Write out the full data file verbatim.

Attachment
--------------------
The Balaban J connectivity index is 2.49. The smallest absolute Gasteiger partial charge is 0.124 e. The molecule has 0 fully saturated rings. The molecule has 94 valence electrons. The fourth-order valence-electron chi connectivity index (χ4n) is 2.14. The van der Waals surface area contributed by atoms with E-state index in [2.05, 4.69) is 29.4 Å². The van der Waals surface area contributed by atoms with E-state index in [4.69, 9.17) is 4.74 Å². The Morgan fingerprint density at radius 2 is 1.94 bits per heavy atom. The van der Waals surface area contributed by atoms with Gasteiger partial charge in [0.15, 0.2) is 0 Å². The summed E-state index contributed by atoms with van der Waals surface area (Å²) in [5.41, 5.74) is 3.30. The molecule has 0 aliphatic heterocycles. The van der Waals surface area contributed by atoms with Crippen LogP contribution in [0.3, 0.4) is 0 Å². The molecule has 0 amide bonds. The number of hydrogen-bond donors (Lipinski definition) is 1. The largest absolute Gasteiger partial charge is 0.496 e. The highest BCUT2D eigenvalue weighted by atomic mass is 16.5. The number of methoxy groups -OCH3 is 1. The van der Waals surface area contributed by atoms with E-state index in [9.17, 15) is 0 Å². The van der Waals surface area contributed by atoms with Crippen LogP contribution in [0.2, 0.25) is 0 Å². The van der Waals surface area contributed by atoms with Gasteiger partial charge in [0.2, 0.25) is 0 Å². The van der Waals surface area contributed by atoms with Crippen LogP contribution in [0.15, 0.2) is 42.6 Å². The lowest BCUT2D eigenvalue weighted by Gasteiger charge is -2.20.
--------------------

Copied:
The Balaban J connectivity index is 2.49. The smallest absolute Gasteiger partial charge is 0.124 e. The molecule has 0 fully saturated rings. The molecule has 94 valence electrons. The fourth-order valence-electron chi connectivity index (χ4n) is 2.14. The van der Waals surface area contributed by atoms with E-state index in [2.05, 4.69) is 29.4 Å². The van der Waals surface area contributed by atoms with E-state index in [4.69, 9.17) is 4.74 Å². The Morgan fingerprint density at radius 2 is 1.94 bits per heavy atom. The van der Waals surface area contributed by atoms with Gasteiger partial charge in [0.15, 0.2) is 0 Å². The summed E-state index contributed by atoms with van der Waals surface area (Å²) in [5.41, 5.74) is 3.30. The molecule has 0 aliphatic heterocycles. The van der Waals surface area contributed by atoms with Crippen LogP contribution in [0.3, 0.4) is 0 Å². The molecule has 0 amide bonds. The number of hydrogen-bond donors (Lipinski definition) is 1. The largest absolute Gasteiger partial charge is 0.496 e. The highest BCUT2D eigenvalue weighted by atomic mass is 16.5. The number of methoxy groups -OCH3 is 1. The van der Waals surface area contributed by atoms with E-state index in [9.17, 15) is 0 Å². The van der Waals surface area contributed by atoms with Crippen LogP contribution in [0.2, 0.25) is 0 Å². The van der Waals surface area contributed by atoms with Gasteiger partial charge in [0.2, 0.25) is 0 Å². The van der Waals surface area contributed by atoms with Crippen LogP contribution in [0.15, 0.2) is 42.6 Å². The lowest BCUT2D eigenvalue weighted by Gasteiger charge is -2.20.